But what if the conversion does not go so well? What if the General is angry that I’ve removed him from his resting place, and he loses his temper, comically stands up on his rickety bones, adopts the voice of Foghorn Leghorn, and declares, “Go, I say go away boy, you bother me. Leave me be.”
What if General Lee is stubborn, tells me that I know nothing of history, that I’m the one who’s got his head up his ass?
I must remain strong, for I am on the right side of history — assuming that time goes forward and can be diagramed by a single line, easily divided to two sides, that is. Of course, if we believe in the existence of multiverses and accept that time is relative, well, then there’s no such thing as the right or wrong side. What if General Lee has been studying theoretical physics this whole time? What if he’s a regular Stephen Hawking and just blows my bold proclamations out of the water? How will I respond? I know nothing of physics. Might I lie? Insult him? No, I will remain true to the cause.
I will declare in no uncertain terms that hate is bad. Who but the devil himself could disagree? Next, I’ll posit that symbols of hate are just as bad as hate itself, if not worse, because symbols keep emotions burning long after their grip on the heart has naturally loosened. General Lee, a keen thinker and a graduate of West Point, would recognize this as “reason” and concede the point.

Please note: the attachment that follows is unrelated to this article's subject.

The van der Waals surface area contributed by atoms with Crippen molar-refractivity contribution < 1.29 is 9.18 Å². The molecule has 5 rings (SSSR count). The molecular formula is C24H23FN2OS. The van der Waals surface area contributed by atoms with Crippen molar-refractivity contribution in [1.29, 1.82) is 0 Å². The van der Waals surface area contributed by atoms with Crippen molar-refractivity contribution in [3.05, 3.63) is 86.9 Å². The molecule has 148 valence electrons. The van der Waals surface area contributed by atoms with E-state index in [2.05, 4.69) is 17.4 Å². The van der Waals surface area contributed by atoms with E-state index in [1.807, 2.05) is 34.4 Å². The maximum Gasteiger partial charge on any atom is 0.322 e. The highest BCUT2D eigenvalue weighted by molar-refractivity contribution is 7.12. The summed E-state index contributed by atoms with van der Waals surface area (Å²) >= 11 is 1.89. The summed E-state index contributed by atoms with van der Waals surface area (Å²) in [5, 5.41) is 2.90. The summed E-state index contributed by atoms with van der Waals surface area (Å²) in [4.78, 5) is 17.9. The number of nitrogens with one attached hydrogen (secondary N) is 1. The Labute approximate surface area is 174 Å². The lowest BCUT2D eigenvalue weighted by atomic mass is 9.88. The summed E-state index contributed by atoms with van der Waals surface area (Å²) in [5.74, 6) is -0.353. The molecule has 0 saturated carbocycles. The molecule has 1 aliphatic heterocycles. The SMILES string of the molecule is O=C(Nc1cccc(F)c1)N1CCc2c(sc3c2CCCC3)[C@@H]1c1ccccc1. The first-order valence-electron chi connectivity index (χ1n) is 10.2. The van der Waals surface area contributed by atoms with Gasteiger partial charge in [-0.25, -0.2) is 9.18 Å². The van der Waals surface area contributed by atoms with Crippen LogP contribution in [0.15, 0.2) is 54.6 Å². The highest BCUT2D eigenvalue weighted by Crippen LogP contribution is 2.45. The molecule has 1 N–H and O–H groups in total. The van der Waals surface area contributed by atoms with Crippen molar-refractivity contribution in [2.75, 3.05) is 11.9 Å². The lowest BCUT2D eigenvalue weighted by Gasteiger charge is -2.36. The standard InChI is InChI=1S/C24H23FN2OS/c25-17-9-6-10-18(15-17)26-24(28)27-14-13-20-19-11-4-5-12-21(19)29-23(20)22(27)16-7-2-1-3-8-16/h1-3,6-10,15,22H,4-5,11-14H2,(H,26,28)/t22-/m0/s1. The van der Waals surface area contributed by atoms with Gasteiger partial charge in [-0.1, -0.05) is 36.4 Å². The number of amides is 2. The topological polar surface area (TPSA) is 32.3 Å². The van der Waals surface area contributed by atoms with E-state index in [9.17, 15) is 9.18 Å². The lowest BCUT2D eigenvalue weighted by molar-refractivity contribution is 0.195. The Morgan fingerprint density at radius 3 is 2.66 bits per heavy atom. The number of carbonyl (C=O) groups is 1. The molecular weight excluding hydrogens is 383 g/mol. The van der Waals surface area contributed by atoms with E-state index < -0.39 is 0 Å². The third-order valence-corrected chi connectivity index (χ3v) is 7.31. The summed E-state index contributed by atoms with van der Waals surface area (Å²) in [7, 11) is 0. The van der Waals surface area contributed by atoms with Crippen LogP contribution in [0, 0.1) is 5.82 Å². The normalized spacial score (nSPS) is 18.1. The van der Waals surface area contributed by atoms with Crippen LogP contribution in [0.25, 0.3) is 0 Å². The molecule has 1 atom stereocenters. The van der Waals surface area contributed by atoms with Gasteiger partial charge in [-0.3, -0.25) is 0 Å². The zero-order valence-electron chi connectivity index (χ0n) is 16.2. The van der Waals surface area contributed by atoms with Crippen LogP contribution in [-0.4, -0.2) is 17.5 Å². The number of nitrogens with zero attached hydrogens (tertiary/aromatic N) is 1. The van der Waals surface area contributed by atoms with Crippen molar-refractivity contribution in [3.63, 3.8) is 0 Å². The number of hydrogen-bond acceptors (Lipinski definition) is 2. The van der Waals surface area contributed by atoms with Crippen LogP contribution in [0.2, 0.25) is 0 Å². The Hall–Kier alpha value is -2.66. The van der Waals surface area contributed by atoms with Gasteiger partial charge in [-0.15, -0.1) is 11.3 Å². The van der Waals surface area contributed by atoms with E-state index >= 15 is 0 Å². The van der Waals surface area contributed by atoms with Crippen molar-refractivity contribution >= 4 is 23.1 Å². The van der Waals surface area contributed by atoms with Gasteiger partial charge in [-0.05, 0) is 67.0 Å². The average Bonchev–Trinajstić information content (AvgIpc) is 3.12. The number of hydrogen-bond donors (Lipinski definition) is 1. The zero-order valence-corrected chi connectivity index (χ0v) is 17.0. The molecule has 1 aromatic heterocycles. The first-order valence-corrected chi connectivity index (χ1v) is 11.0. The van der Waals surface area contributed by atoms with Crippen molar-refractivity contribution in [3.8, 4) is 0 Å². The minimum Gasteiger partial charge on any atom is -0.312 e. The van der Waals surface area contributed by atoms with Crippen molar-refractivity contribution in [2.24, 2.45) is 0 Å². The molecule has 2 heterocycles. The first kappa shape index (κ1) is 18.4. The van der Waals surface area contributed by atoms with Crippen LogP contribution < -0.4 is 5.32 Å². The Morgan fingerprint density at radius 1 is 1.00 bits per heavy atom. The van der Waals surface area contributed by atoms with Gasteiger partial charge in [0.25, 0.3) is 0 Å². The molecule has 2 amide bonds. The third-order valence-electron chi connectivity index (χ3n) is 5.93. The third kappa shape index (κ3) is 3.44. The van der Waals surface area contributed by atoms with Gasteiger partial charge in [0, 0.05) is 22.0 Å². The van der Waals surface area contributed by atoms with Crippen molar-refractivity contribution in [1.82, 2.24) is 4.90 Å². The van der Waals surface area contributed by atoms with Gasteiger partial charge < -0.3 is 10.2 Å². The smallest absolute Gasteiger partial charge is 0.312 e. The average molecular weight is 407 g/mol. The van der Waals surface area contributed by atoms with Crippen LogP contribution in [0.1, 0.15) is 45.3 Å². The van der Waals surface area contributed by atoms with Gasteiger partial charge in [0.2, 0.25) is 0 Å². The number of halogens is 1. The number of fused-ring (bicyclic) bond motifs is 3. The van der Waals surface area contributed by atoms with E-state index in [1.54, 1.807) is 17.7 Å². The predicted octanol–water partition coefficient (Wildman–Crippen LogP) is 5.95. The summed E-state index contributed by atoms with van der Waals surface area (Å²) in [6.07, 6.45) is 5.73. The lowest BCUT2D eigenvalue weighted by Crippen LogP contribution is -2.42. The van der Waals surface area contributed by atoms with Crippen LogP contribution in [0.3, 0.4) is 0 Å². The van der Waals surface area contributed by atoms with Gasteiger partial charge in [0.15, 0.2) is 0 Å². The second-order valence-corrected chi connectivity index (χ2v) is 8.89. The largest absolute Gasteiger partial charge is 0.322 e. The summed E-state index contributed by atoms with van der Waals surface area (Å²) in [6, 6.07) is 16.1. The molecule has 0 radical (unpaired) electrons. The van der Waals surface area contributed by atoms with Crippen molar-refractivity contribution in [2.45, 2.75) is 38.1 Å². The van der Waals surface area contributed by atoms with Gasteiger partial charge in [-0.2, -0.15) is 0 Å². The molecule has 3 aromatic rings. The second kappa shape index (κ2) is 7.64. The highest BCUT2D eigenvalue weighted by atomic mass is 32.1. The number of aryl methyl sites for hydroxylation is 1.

I will say in a firm but loving voice, “You and your rum-sipping plantation owner friends waged a war in the name of hate, General Lee. You lost that war, but you thought you could keep hate alive by sneaking your little flag all over the place, from beer cozies sold in Mississippi truck stops to the tops of Dodge Chargers driven by the Duke boys. Your plan worked for 150 years, but not anymore. Do you know why, Mr. Lee?”
I’ll wait for him to shake his head and hope that it doesn’t roll off his neck. Then, in the most of economical of arguments, I’ll say:
Will he cry? Will I cry? Will Miriam save a space for me in that large bed of hers? Will federal agents come bursting through the door? We’ll never know until we try. So let’s try. Because doing something is better than doing nothing. Even if that something fails. Because failure is the first step to success.
Franklin J. Dubbles is the publisher of the Dandy Goat. He completed nearly two semesters of art school and has travelled extensively.